A little over a year ago, a new web site was launched for Alton College. The site had been a year in the making – platform, design and content was all identified as being part of a large redevelopment project.
This is the first of a series of posts documenting our site development journey. In this part: our choice of platform.
If you haven’t already done so, it’s worth reviewing your own website via the Way Back Machine (otherwise known as the Internet Archive). Go back as far as you can – right back to the start of the records. In the case of the Alton College web site, this is February 29 2000. Not a good look, but perhaps about par for the times, certainly among educational organisations who had yet to appreciate the value of a quality website (but then nor had many businesses). You will probably notice a few characteristics that give away the production method – it’s FrontPage, and those buttons are pretty standard and often used features of the application at the time. You can’t really distinguish this business site from those of individual or community sites of the same period, or a few years later.
Fast forward to just three years ago, and we had a great site that was developed and maintained by a very talented developer. But herein lay a problem -we were reliant upon our developer for so many aspects of content production. It wasn’t just the page layout and style that needed a developer hand to make changes, but also to edit the content. In the twilight of the site, a simplified content management system was added, allowing for some text to be edited, however this didn’t enable us to keep as fresh and exciting a site as we would have liked. Time for a radical change.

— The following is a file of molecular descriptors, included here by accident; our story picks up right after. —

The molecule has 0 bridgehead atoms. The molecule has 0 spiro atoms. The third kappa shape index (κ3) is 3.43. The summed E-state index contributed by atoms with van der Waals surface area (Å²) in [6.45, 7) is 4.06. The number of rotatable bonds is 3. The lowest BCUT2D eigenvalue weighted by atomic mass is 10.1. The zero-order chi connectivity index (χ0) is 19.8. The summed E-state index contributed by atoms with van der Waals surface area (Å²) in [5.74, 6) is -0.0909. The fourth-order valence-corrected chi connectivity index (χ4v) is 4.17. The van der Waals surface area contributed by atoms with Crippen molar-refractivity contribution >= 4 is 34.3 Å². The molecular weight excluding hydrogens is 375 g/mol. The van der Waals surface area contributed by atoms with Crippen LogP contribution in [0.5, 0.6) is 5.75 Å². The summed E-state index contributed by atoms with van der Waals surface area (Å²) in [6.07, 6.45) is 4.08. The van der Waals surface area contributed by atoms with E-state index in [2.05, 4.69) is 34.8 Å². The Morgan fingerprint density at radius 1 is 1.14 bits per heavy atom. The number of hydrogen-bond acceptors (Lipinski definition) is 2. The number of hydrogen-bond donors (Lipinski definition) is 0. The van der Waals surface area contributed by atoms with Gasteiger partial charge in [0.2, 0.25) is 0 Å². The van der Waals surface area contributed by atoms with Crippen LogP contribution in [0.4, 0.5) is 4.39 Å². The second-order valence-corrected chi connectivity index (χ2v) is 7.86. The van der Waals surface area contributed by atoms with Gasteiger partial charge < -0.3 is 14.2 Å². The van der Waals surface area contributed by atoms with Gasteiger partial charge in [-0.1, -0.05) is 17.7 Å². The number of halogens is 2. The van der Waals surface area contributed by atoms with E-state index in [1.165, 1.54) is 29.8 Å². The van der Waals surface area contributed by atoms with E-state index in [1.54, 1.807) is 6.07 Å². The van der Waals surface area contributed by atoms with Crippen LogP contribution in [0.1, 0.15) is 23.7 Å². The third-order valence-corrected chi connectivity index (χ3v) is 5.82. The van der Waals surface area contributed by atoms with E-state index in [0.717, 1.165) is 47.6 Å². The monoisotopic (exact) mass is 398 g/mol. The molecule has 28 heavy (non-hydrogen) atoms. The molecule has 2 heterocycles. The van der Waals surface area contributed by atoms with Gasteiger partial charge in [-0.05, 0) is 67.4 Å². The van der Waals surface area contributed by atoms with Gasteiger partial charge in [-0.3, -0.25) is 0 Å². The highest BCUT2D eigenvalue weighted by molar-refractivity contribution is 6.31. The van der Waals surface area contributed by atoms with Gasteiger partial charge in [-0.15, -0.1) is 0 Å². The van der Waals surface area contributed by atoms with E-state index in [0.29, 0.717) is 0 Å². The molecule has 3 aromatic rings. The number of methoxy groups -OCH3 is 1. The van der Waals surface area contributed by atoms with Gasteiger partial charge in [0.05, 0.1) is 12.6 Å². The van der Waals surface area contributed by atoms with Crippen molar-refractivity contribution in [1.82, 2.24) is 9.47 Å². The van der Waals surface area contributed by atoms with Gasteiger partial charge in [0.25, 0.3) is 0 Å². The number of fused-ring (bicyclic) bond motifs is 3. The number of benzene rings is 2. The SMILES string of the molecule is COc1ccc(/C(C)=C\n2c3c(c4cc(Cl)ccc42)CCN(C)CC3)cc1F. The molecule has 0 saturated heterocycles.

Between 2000 and 2009 we had learned much; how to (and how not to) go about managing site development, which site features and functions are important to us, and what workflows the site infrastructure must support. A process of evaluation began, and we looked at a number of different products, all of them open source; Mambo, Joomla and Drupal.
Why open source? We already had experience in contributing to the Moodle community, the aforementioned developer had collaboratively contributed to the Chamelion theme and a number of different Moodle features. Open source was also being used to deliver our Individual Learning Plan. You have to invest in open source; it doesn’t come ‘free’, and you should certainly consider contributing something back to the community – whether that be directly in support of the product you happen to be using, or in sharing effective practices with others.
Honestly, there wasn’t much to call between Mambo, Joomla and Drupal; each has their own particular outstanding features. If we had particular needs from certain feature sets, one might have stood out above another, but since our needs were fairly generic, the differences were inconsequential. With this in mind we leaned toward Drupal, having some experience of the platform among our team, and knowing that features like the Content Construction Kit would go a long way to extending site functionality.
In my next post I’ll talk about how we analyzed and re-mapped our outgoing website, and the strategy we began to apply to our content.